Ford and Other Major Automakers Are Exerting Efforts to Make Driving Safer

Driving is dangerous because you never know what’s going to happen to you while in the middle of a busy road. Thankfully, there are automakers who are trying to help make driving not only easier, but also safer for everyone. 2017 ford cars are expected to follow these principles.

Ford introduces a safety addition

Ford is reported to launch a car that has the ability to read road signs and then adjust the speed accordingly through the steering wheel. The system is called the Intelligent Speed Limiter, which combines two existing technologies already fitted in many cars: adjustable speed limiters and traffic sign recognition. Although it is believed that many drivers will be hesitant to give up control, others would be more than happy with the convenience and safety it offers. Ford says that this technology will help motorists avoid violating road rules that could potentially lead to hefty fines and most importantly, accidents.


However, Paul Newton, an automotive industry analyst at the HIS consultancy said, “There’s a plan for speed restrictions to be beamed to your car’s computer systems and controlled from there, rather than requiring street sign visual recognition systems.”

“This would be part an extension of the networks that will connect vehicles, allowing cars to warn those behind them if they are slowing down, which is all part of a move toward autonomous vehicles that drive themselves.”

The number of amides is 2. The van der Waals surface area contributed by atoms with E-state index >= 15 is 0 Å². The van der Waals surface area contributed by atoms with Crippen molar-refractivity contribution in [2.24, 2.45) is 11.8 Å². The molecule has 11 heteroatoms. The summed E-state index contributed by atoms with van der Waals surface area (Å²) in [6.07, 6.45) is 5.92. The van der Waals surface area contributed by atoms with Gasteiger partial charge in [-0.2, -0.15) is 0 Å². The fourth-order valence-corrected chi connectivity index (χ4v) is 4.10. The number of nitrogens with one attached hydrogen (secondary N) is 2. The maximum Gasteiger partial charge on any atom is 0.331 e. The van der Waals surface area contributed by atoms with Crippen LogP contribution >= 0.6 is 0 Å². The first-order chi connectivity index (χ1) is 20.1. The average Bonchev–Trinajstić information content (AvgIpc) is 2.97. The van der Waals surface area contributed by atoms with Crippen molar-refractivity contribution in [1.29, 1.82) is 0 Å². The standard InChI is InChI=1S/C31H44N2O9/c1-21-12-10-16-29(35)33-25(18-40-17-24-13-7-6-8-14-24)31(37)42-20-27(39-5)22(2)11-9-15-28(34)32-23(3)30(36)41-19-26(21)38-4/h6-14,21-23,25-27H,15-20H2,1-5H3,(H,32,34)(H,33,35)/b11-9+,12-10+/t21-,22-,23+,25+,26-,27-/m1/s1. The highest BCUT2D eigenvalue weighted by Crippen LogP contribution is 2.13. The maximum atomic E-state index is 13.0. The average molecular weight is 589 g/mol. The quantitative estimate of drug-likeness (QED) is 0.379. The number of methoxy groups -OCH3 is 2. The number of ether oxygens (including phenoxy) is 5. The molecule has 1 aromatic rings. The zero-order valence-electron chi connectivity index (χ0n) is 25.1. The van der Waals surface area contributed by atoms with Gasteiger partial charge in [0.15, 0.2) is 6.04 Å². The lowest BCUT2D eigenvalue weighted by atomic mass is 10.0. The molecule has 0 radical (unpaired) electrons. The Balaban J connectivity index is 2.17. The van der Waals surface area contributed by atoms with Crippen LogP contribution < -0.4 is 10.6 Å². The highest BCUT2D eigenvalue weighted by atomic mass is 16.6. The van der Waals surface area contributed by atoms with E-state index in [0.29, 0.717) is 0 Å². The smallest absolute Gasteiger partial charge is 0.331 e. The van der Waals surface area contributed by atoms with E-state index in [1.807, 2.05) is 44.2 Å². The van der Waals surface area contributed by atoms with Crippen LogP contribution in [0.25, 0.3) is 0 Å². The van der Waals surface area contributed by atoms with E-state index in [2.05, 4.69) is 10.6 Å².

This new technology in Ford cars will be made available to the public in August, the same time that the second generation of the S-Max cars will be launched in Europe.


Other manufacturers jumping in the bandwagon

In China, Volvo offers in-car software that will apply brakes to a vehicle if it senses a cyclist. The car company also aims to avoid colliding with animals, too.

Mercedes-Benz in Germany launches the Steering Assist System. This technology prevents a car from driving too close to the vehicle in front of them. Plus, it helps drivers to stay on their lane.

Meanwhile, in Great Britain, computer-chip maker Plessey is making a car seat that has the ability to detect the driver’s heartbeat. If it suspects that the motorist is having a heart attack, it will take control of the car, potentially saving a life.


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